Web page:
A prominent businessman at the centre of allegations of the “capture” of Umgeni Water’s board has been shot dead in what appears to have been a targeted assassination.
On 26 January, Sibonelo Hertzog Shinga, 51, the sole director of IT consultancy Raminet Technologies and MPS Strategic Solutions, was killed while travelling from a family funeral in Durban to the King Shaka International Airport.
According to the police, the former mining executive turned tenderpreneur was driven to the Durban North police station in a bid to get him medical treatment, but died before an ambulance could get to him.
Police said this week they were not aware of a motive for Shinga’s killing, but a friend, who asked not to be named, fears that it was related to his dealings with Umgeni Water.
“Things had become very vicious after the new board was appointed. Two groups were trying to get the minister’s attention about what was going on. Letters were flying from both sides to Pretoria,” the friend said. “Now Sibonelo is dead.”
Shinga’s companies had significant business interests with the government, including a new security contract negotiated with the water reticulation entity’s management.
A former member of the KwaZulu-Natal tender board, he had a successful career as an executive in telecommunications and mining before going into business for himself.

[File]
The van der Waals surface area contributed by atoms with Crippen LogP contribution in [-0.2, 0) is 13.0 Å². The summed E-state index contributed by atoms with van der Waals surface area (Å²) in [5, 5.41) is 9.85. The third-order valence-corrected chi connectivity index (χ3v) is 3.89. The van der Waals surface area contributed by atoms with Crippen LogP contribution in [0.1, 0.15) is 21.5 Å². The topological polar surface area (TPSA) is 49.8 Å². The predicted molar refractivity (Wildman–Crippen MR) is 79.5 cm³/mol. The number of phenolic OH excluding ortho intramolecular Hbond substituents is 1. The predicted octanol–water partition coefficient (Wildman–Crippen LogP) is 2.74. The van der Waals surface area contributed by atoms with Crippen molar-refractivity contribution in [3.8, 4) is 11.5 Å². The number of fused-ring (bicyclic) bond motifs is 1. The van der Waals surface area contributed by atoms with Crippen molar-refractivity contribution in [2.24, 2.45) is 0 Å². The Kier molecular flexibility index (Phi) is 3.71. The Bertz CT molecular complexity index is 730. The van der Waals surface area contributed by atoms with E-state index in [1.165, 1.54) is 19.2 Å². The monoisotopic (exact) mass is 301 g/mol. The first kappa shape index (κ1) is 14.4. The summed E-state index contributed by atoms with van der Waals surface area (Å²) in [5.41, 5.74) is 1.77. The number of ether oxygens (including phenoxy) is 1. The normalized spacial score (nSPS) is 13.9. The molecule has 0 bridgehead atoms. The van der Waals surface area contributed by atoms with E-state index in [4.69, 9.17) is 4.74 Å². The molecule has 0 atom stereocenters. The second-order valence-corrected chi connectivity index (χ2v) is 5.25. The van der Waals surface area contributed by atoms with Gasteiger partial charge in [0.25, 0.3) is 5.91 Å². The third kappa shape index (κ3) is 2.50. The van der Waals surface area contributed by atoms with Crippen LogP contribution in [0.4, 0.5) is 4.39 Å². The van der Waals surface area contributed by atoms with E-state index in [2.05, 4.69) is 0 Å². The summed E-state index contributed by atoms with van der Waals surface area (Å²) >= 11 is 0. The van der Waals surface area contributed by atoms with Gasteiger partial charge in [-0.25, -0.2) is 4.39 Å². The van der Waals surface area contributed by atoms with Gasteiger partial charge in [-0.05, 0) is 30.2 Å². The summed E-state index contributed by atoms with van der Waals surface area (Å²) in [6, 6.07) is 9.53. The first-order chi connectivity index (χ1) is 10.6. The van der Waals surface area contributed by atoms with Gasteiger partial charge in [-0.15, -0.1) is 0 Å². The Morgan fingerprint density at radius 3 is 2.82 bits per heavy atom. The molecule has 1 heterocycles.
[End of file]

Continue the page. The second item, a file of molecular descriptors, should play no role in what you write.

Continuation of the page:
Last year, Shinga’s companies, which provide Umgeni Water with IT and community facilitation services, became embroiled in a controversy after employees wrote to the water and sanitation minister, Lindiwe Sisulu, claiming he had “captured” then chief executive officer Thami Hlongwa and senior staff members.
In one letter, sent to Sisulu’s chief of staff, Francois Hugo on 17 December, the staff called on her to ask the Special Investigating Unit to probe contracts awarded to Shinga’s companies and others.
These included a R54-million payment for a three-month social facilitation contract, carried out during the Covid-19 lockdown, and R87.1-million for a proposed eight-month security assessment, the first of four phases of a long-term agreement. Neither MPS nor Raiment had any prior record in the security industry.
The staff also claimed Shinga had paid for a lavish birthday party for Hlongwa in Cape Town last year.
In an earlier letter, employees accused the board of signing off on additional payments to Reshebile Aviation and Security Services, whose R220-million security tender was declared unlawful by the high court in Pietermaritzburg in July.
Umgeni Water was given 10 months to find a new service provider but has not done so.
The claims of financial wrongdoing at Umgeni Water, which is responsible for supplying water to about 11-million people in the province, emerged after Sisulu dissolved its board in August as part of a shake-up of water entities. She replaced the board with an interim one headed by former ANC Youth League president Magasela Mzobe.
Several of the old board members approached the high court to challenge their removal but failed.
Hlongwa subsequently resigned, with chief financial officer Lungi Mkhize appointed acting chief executive officer in October.
The provincial police spokesperson, Colonel Thembeka Mbhele, confirmed Shinga’s murder. According to the initial police report, she said a man arrived at the Durban North SAPS station in a blue car, screaming for help and requesting an ambulance at about 3.45pm on 26 January.